About the only shortcoming I can see is that the little built in flash may be insufficient if you're shooting big interiors. You could get a more complex camera that can take an add-on flash or go the cheap route and shoot on a tripod with long shutter speeds

I hesitate to give you figures like angles of view as they will be abstract to you. Go to a store and try out a few cameras to get a feel for what you see in the viewfinder.
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Old Jul 19, 2002, 12:24 PM   #5
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Padeye,

Thanks again, I sincerely appreciate your knowledge and advice, and the time to read and reply to my posts.

The type of pictures i like to shoot using a wide angle are landscape/scenic and portraits, and the occasional full room shot. With my current camera I have to back up as far as I can, but lose detail or the original shot i started out seeing.

I'll lookin into the camera you've mentioned and see what looks good through the view finder.

Thanks again!
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Old Jul 19, 2002, 2:42 PM   #6
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Quote:
Originally posted by djThe type of pictures i like to shoot using a wide angle are landscape/scenic and portraits, and the occasional full room shot. With my current camera I have to back up as far as I can, but lose detail or the original shot i started out seeing.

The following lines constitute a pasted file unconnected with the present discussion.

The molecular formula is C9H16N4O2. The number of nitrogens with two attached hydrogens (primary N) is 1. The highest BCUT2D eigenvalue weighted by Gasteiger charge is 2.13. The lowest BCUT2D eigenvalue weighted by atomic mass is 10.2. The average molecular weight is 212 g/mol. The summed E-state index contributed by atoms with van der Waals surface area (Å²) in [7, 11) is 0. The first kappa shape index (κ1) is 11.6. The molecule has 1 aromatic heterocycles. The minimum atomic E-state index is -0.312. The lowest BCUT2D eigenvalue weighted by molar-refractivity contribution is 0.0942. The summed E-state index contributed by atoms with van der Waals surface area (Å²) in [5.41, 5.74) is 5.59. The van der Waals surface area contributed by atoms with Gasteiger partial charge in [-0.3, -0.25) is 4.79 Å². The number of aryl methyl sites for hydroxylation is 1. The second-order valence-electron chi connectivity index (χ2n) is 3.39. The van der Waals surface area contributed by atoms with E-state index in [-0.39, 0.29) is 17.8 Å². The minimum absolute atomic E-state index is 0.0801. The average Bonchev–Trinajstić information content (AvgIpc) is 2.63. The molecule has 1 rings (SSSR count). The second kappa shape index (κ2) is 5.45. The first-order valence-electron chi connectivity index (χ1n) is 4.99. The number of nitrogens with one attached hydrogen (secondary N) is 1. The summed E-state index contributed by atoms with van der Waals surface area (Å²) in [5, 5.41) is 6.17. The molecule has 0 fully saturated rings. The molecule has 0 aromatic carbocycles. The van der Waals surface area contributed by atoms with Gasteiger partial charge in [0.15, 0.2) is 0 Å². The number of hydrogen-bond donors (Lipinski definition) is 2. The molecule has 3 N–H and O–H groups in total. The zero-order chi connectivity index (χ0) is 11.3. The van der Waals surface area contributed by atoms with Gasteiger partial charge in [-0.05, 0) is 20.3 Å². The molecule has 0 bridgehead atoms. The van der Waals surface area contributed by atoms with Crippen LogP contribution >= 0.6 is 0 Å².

That's a tradeoff. If you see more area in a bitmap image of the same size you cannot have the same level of detail. You can make the bitmap larger so detail is still retained or get closer and see less area. The alternative is to make composites of several closeups or panoramas. A panorama is often too wide to display on a computer but if the viewer only has to scroll side to side it isn't so bad as viewing a bitmap that;s oversize in both dimensions.
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Old Jul 19, 2002, 3:10 PM   #7
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I believe the fisheye lens on 35mm was about 24mm, big trade off, distored round. try to buy the cam as close to what you want. add on lens tend to cost alot and do not seem to give the same quality as the standard lens, some even require cropping after.
Gary
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Old Jul 19, 2002, 6:16 PM   #8
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Quote:
Originally posted by Gary Senkus
I believe the fisheye lens on 35mm was about 24mm, big trade off, distored round.
A 24mm lens on a 35mm camers isn't even considered super wide angle and I am not aware of any that aren't rectilinear beyond a small amount of barrel distortion. I've got a 24mm Nikkor and it does not distort. Full frame fisheyes are typically 15-16mm but there are rectilinear lenses in that focal length range as well. Full circle fisheyes which print a circular 180 view totally within the frame are typically 8mm.


dj - so as not to add confusion rectilinear means that straight lines in the scene end up as straight lines in the image. Angles may be exxagerated because of the wide angle of view but that is not considered distortion as it is optically correct. Barrel distortion is when lines bulge outward from the center of the image. Fisheye lenses take this to an extreme to show a wider field of view on a flat image than is possible with a rectilinear lens.